(Bloomberg) -- Investors weary of the Czech Republic’s shallow and crowded currency market just got a glimpse of hope from the country’s policy makers. 

The central bank said Thursday that after nine years, it will resume sales of at least some of the income it earns on its vast foreign-currency reserves. The program will be restarted in January, and the bank wants to manage it a way that will have “minimal” impact on the koruna. 

The koruna pared some of its intraday losses after the announcement, but it remains under pressure alongside other emerging-market currencies in Europe.   

The Czech National Bank built some of the world’s largest reserves relative to the size of the economy during its 2013-2017 shift to a Swiss-style regime of capping koruna gains. It invests the reserves, which totaled an equivalent of $170 billion at the ed of September, and any profit makes the the pile bigger. 

At the same time, the flood of koruna liquidity created by the interventions limits the currency’s gains, making it harder for investors to exit their long positions with a profit and boosting the need for interest-rate hikes to control persistent inflation.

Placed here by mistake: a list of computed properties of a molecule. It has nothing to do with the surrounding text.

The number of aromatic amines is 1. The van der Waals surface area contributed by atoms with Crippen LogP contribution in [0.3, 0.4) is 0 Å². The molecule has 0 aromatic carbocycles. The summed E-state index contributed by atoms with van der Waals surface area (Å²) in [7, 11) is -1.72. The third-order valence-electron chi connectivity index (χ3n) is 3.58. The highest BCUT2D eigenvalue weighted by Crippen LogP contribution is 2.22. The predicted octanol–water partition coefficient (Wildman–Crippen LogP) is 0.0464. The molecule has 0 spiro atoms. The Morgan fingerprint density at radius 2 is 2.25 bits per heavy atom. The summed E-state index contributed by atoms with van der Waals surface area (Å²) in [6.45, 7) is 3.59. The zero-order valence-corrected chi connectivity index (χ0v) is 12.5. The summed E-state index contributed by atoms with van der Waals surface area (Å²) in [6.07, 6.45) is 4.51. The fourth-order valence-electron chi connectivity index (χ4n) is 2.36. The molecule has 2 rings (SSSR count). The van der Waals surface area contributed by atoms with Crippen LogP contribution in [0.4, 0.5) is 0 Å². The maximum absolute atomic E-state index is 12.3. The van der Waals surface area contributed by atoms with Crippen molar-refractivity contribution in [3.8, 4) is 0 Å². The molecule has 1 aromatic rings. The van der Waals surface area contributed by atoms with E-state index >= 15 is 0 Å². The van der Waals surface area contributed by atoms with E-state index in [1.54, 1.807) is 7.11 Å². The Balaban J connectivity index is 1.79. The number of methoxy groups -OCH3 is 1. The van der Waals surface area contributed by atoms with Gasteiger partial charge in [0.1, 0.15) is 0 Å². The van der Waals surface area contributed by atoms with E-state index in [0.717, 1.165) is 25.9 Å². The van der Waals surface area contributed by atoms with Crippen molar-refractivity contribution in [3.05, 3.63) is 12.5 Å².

The bank has been discussing resuming the FX program for several weeks, even as Governor Jiri Rusnok said last month that no decision was imminent. 

Central bankers have presented the sales as a way to gradually curb growth of the bank’s balance sheet. Speaking in a hypothetical manner one day before the announcement, rate setter Tomas Holub said such program wouldn’t serve as a monetary-policy or currency-management tool.

But it could bring some fresh demand for the koruna and facilitate at least modest appreciation over the coming years. 

“I wouldn’t mind if it had the side effect of unblocking the exchange-rate channel, but in my view it wouldn’t be the primary goal of the program.”

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